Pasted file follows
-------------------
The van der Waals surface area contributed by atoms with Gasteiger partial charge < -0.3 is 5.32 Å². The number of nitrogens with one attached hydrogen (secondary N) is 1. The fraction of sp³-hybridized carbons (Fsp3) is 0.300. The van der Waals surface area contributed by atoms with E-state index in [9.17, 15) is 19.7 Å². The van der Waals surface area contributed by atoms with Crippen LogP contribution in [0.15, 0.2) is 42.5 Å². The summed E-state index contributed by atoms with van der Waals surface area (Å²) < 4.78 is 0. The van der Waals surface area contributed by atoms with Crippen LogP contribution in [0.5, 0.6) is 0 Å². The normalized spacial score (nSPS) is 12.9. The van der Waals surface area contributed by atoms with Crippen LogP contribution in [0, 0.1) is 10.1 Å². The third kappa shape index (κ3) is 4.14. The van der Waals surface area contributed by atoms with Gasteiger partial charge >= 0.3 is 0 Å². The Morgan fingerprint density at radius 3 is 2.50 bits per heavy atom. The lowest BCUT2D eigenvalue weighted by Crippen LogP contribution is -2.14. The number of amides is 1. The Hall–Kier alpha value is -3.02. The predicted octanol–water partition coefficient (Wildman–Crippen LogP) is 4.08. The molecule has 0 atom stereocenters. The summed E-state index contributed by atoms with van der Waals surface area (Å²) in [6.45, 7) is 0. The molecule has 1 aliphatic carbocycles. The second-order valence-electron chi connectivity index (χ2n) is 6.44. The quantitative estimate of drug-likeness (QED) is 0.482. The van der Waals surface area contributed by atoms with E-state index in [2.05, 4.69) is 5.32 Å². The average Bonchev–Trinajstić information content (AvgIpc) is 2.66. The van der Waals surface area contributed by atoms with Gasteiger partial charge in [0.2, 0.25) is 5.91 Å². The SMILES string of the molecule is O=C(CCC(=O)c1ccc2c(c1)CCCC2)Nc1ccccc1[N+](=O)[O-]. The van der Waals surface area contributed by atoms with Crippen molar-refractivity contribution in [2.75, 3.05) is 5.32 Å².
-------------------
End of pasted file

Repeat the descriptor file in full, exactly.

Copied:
The van der Waals surface area contributed by atoms with Gasteiger partial charge < -0.3 is 5.32 Å². The number of nitrogens with one attached hydrogen (secondary N) is 1. The fraction of sp³-hybridized carbons (Fsp3) is 0.300. The van der Waals surface area contributed by atoms with E-state index in [9.17, 15) is 19.7 Å². The van der Waals surface area contributed by atoms with Crippen LogP contribution in [0.15, 0.2) is 42.5 Å². The summed E-state index contributed by atoms with van der Waals surface area (Å²) < 4.78 is 0. The van der Waals surface area contributed by atoms with Crippen LogP contribution in [0.5, 0.6) is 0 Å². The normalized spacial score (nSPS) is 12.9. The van der Waals surface area contributed by atoms with Crippen LogP contribution in [0, 0.1) is 10.1 Å². The third kappa shape index (κ3) is 4.14. The van der Waals surface area contributed by atoms with Gasteiger partial charge >= 0.3 is 0 Å². The Morgan fingerprint density at radius 3 is 2.50 bits per heavy atom. The lowest BCUT2D eigenvalue weighted by Crippen LogP contribution is -2.14. The number of amides is 1. The Hall–Kier alpha value is -3.02. The predicted octanol–water partition coefficient (Wildman–Crippen LogP) is 4.08. The molecule has 0 atom stereocenters. The summed E-state index contributed by atoms with van der Waals surface area (Å²) in [6.45, 7) is 0. The molecule has 1 aliphatic carbocycles. The second-order valence-electron chi connectivity index (χ2n) is 6.44. The quantitative estimate of drug-likeness (QED) is 0.482. The van der Waals surface area contributed by atoms with E-state index in [2.05, 4.69) is 5.32 Å². The average Bonchev–Trinajstić information content (AvgIpc) is 2.66. The van der Waals surface area contributed by atoms with Gasteiger partial charge in [0.2, 0.25) is 5.91 Å². The SMILES string of the molecule is O=C(CCC(=O)c1ccc2c(c1)CCCC2)Nc1ccccc1[N+](=O)[O-]. The van der Waals surface area contributed by atoms with Crippen molar-refractivity contribution in [2.75, 3.05) is 5.32 Å².